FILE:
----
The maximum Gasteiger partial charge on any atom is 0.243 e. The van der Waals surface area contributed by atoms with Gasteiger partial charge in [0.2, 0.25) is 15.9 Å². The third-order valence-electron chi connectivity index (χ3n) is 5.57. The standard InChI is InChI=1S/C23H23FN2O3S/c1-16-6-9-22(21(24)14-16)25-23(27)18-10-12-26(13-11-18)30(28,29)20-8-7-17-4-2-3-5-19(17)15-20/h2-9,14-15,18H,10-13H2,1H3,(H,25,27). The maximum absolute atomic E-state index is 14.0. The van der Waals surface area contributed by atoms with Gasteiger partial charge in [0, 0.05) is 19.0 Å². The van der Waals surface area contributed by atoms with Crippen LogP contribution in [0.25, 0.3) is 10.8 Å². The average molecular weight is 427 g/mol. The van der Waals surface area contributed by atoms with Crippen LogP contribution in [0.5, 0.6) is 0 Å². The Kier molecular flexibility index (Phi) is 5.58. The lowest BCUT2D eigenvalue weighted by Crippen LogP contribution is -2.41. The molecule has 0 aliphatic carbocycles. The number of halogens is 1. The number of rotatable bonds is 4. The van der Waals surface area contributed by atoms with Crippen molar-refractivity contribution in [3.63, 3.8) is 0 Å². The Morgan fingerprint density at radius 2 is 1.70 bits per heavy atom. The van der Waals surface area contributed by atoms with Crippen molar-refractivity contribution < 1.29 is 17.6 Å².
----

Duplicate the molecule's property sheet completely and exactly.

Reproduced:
The maximum Gasteiger partial charge on any atom is 0.243 e. The van der Waals surface area contributed by atoms with Gasteiger partial charge in [0.2, 0.25) is 15.9 Å². The third-order valence-electron chi connectivity index (χ3n) is 5.57. The standard InChI is InChI=1S/C23H23FN2O3S/c1-16-6-9-22(21(24)14-16)25-23(27)18-10-12-26(13-11-18)30(28,29)20-8-7-17-4-2-3-5-19(17)15-20/h2-9,14-15,18H,10-13H2,1H3,(H,25,27). The maximum absolute atomic E-state index is 14.0. The van der Waals surface area contributed by atoms with Gasteiger partial charge in [0, 0.05) is 19.0 Å². The van der Waals surface area contributed by atoms with Crippen LogP contribution in [0.25, 0.3) is 10.8 Å². The average molecular weight is 427 g/mol. The van der Waals surface area contributed by atoms with Crippen LogP contribution in [0.5, 0.6) is 0 Å². The Kier molecular flexibility index (Phi) is 5.58. The lowest BCUT2D eigenvalue weighted by Crippen LogP contribution is -2.41. The molecule has 0 aliphatic carbocycles. The number of halogens is 1. The number of rotatable bonds is 4. The van der Waals surface area contributed by atoms with Crippen molar-refractivity contribution in [3.63, 3.8) is 0 Å². The Morgan fingerprint density at radius 2 is 1.70 bits per heavy atom. The van der Waals surface area contributed by atoms with Crippen molar-refractivity contribution < 1.29 is 17.6 Å².